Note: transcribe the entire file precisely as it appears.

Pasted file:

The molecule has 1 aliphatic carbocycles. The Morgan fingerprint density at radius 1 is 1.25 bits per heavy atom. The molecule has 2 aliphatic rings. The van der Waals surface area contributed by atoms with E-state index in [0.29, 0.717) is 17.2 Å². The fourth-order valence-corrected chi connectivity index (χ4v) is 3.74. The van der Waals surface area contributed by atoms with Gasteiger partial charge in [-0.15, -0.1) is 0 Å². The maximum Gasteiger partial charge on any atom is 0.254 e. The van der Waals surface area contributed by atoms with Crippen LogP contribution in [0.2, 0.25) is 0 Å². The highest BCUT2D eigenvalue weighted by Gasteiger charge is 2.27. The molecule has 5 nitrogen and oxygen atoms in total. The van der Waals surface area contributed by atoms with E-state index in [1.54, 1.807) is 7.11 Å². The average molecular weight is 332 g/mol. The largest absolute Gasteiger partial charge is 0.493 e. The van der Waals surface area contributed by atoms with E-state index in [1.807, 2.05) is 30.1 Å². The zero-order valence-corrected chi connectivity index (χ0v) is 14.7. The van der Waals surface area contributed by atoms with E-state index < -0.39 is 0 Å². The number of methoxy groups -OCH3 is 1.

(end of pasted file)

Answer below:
The molecule has 1 aliphatic carbocycles. The Morgan fingerprint density at radius 1 is 1.25 bits per heavy atom. The molecule has 2 aliphatic rings. The van der Waals surface area contributed by atoms with E-state index in [0.29, 0.717) is 17.2 Å². The fourth-order valence-corrected chi connectivity index (χ4v) is 3.74. The van der Waals surface area contributed by atoms with Gasteiger partial charge in [-0.15, -0.1) is 0 Å². The maximum Gasteiger partial charge on any atom is 0.254 e. The van der Waals surface area contributed by atoms with Crippen LogP contribution in [0.2, 0.25) is 0 Å². The highest BCUT2D eigenvalue weighted by Gasteiger charge is 2.27. The molecule has 5 nitrogen and oxygen atoms in total. The van der Waals surface area contributed by atoms with E-state index in [1.54, 1.807) is 7.11 Å². The average molecular weight is 332 g/mol. The largest absolute Gasteiger partial charge is 0.493 e. The van der Waals surface area contributed by atoms with E-state index in [1.807, 2.05) is 30.1 Å². The zero-order valence-corrected chi connectivity index (χ0v) is 14.7. The van der Waals surface area contributed by atoms with E-state index < -0.39 is 0 Å². The number of methoxy groups -OCH3 is 1.